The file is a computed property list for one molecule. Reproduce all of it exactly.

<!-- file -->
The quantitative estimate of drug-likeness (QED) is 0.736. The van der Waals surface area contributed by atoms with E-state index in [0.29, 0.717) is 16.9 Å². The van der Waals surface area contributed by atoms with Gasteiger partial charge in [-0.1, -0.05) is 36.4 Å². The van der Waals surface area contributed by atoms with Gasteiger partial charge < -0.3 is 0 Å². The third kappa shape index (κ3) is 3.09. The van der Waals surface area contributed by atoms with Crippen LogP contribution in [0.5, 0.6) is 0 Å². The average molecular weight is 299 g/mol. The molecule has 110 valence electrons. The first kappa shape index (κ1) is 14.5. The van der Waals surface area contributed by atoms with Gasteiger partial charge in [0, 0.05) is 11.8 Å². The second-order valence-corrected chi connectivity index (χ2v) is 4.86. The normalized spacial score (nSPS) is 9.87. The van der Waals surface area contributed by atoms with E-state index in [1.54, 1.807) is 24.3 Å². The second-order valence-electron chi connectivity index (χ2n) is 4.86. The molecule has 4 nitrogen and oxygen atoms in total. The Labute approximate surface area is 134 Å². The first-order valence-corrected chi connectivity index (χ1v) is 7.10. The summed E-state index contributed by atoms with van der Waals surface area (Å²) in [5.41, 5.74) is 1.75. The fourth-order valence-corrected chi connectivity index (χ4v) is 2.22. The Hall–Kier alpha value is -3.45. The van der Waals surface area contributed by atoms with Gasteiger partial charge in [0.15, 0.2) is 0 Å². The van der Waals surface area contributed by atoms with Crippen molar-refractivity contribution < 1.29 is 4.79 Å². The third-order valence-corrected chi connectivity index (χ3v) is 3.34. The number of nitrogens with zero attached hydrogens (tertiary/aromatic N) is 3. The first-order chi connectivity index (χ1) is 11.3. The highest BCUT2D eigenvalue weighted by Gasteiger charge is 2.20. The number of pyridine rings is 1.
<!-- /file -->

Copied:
The quantitative estimate of drug-likeness (QED) is 0.736. The van der Waals surface area contributed by atoms with E-state index in [0.29, 0.717) is 16.9 Å². The van der Waals surface area contributed by atoms with Gasteiger partial charge in [-0.1, -0.05) is 36.4 Å². The van der Waals surface area contributed by atoms with Gasteiger partial charge < -0.3 is 0 Å². The third kappa shape index (κ3) is 3.09. The van der Waals surface area contributed by atoms with Crippen LogP contribution in [0.5, 0.6) is 0 Å². The average molecular weight is 299 g/mol. The molecule has 110 valence electrons. The first kappa shape index (κ1) is 14.5. The van der Waals surface area contributed by atoms with Gasteiger partial charge in [0, 0.05) is 11.8 Å². The second-order valence-corrected chi connectivity index (χ2v) is 4.86. The normalized spacial score (nSPS) is 9.87. The van der Waals surface area contributed by atoms with E-state index in [1.54, 1.807) is 24.3 Å². The second-order valence-electron chi connectivity index (χ2n) is 4.86. The molecule has 4 nitrogen and oxygen atoms in total. The Labute approximate surface area is 134 Å². The first-order valence-corrected chi connectivity index (χ1v) is 7.10. The summed E-state index contributed by atoms with van der Waals surface area (Å²) in [5.41, 5.74) is 1.75. The fourth-order valence-corrected chi connectivity index (χ4v) is 2.22. The Hall–Kier alpha value is -3.45. The van der Waals surface area contributed by atoms with Gasteiger partial charge in [0.15, 0.2) is 0 Å². The van der Waals surface area contributed by atoms with Crippen molar-refractivity contribution < 1.29 is 4.79 Å². The third-order valence-corrected chi connectivity index (χ3v) is 3.34. The number of nitrogens with zero attached hydrogens (tertiary/aromatic N) is 3. The first-order chi connectivity index (χ1) is 11.3. The highest BCUT2D eigenvalue weighted by Gasteiger charge is 2.20. The number of pyridine rings is 1.